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‘Cigarettes are priority’: a qualitative study of how Australian socioeconomically disadvantaged smokers respond to rising cigarette prices: Table I.

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Abstract

Despite substantial modelling research assessing the impact of cigarette taxes on smoking rates across income groups, few studies have examined the broader financial effects and unintended consequences on very low-income smokers. This study explored how socioeconomically disadvantaged smokers in a high-income country manage smoking costs on limited budgets. Semi-structured face-to-face interviews were conducted with 20 smokers recruited from a welfare organization in NSW, Australia. Participants discussed perceived impact of tobacco costs on their essential household expenditure, smoking behaviour and quit cognitions. Interviews were audio-taped, transcribed verbatim and analysed using thematic framework analysis. Instances of smoking-induced deprivation and financial stress, such as going without meals, substituting food choices and paying bills late in order to purchase cigarettes were reported as routine experiences. Price-minimization strategies and sharing tobacco resources within social networks helped to maintain smoking. Participants reported tobacco price increases were good for preventing uptake, and that larger price rises and subsidized cessation aids were needed to help them quit. Socioeconomically disadvantaged smokers engage in behaviours that exacerbate deprivation to maintain smoking, despite the consequences. These data do not suggest a need to avoid tobacco taxation, rather a need to consider how better to assist socioeconomically disadvantaged smokers who struggle to quit. © The Author 2015. Published by Oxford University Press. All rights reserved. For permissions, please email: journals.permissions@oup.com.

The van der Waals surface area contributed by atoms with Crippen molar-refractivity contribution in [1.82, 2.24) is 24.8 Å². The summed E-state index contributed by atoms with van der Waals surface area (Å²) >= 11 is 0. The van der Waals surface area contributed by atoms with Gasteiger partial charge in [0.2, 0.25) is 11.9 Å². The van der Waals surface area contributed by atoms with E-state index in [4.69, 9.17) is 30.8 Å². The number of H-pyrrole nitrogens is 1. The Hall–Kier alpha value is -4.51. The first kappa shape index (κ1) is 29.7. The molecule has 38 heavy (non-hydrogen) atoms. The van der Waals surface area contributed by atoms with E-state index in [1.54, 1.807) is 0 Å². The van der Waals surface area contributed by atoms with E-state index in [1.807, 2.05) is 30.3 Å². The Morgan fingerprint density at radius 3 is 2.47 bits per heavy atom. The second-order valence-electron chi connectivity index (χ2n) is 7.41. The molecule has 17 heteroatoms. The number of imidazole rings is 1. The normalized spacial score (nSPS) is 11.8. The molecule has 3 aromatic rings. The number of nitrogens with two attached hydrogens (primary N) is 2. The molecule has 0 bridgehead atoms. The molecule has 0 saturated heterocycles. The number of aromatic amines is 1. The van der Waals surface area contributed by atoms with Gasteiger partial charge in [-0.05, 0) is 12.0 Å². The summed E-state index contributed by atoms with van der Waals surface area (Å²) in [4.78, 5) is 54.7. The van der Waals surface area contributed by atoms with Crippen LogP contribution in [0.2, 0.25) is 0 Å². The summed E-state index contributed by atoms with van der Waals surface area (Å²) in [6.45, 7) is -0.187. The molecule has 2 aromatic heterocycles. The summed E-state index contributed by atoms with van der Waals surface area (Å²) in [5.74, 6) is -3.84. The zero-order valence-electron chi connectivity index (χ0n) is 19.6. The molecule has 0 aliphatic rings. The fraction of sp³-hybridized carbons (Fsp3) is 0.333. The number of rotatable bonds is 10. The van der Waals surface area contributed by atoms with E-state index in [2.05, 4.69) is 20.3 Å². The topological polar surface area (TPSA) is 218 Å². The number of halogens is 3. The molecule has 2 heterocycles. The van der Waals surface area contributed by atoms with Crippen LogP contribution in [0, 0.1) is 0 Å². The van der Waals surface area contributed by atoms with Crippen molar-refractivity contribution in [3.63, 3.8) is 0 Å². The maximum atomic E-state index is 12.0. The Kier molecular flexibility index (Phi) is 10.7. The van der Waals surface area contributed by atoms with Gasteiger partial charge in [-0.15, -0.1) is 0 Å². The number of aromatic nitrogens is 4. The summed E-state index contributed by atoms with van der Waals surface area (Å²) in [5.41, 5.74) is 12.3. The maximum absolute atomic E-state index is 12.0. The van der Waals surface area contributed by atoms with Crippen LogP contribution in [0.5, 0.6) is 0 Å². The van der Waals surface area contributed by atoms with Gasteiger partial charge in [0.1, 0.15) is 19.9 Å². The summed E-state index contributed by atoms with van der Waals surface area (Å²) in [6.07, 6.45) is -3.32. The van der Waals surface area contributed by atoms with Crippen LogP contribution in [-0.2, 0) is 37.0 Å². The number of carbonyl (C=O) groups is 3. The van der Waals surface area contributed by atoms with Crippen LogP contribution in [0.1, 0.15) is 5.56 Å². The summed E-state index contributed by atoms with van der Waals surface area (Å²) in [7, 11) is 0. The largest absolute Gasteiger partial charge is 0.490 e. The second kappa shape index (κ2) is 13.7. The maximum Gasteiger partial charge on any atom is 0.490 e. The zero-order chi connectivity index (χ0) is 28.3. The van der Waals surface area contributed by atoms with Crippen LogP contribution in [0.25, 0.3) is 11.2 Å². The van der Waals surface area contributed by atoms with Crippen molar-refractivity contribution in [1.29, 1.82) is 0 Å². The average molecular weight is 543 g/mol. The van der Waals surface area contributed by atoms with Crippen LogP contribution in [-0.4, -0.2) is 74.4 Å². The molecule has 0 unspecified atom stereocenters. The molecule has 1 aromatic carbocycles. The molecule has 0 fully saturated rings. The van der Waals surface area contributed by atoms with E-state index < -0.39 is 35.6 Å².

‘Cigarettes are priority’: a qualitative study of how
Australian socioeconomically disadvantaged smokers
respond to rising cigarette prices
Ashleigh Guillaumier
1
*, Billie Bonevski
1
and Christine Paul
2
1
School of Medicine and Public Health, University of Newcastle, Newcastle 2308, Australia and
2
Priority Research
Centre for Health Behaviour, School of Medicine and Public Health, University of Newcastle and Hunter Medical
Research Institute, Newcastle 2308, Australia
*Correspondence to: A. Guillaumier. E-mail: ashleigh.guillaumier@newcastle.edu.au
Received on November 19, 2014; accepted on May 26, 2015
Abstract
Despite substantial modelling research assessing
the impact of cigarette taxes on smoking rates
across income groups, few studies have examined
the broader financial effects and unintended con-
sequences on very low-income smokers. This
study explored how socioeconomically disadvan-
taged smokers in a high-income country manage
smoking costs on limited budgets. Semi-
structured face-to-face interviews were con-
ducted with 20 smokers recruited from a welfare
organization in NSW, Australia. Participants dis-
cussed perceived impact of tobacco costs on their
essential household expenditure, smoking behav-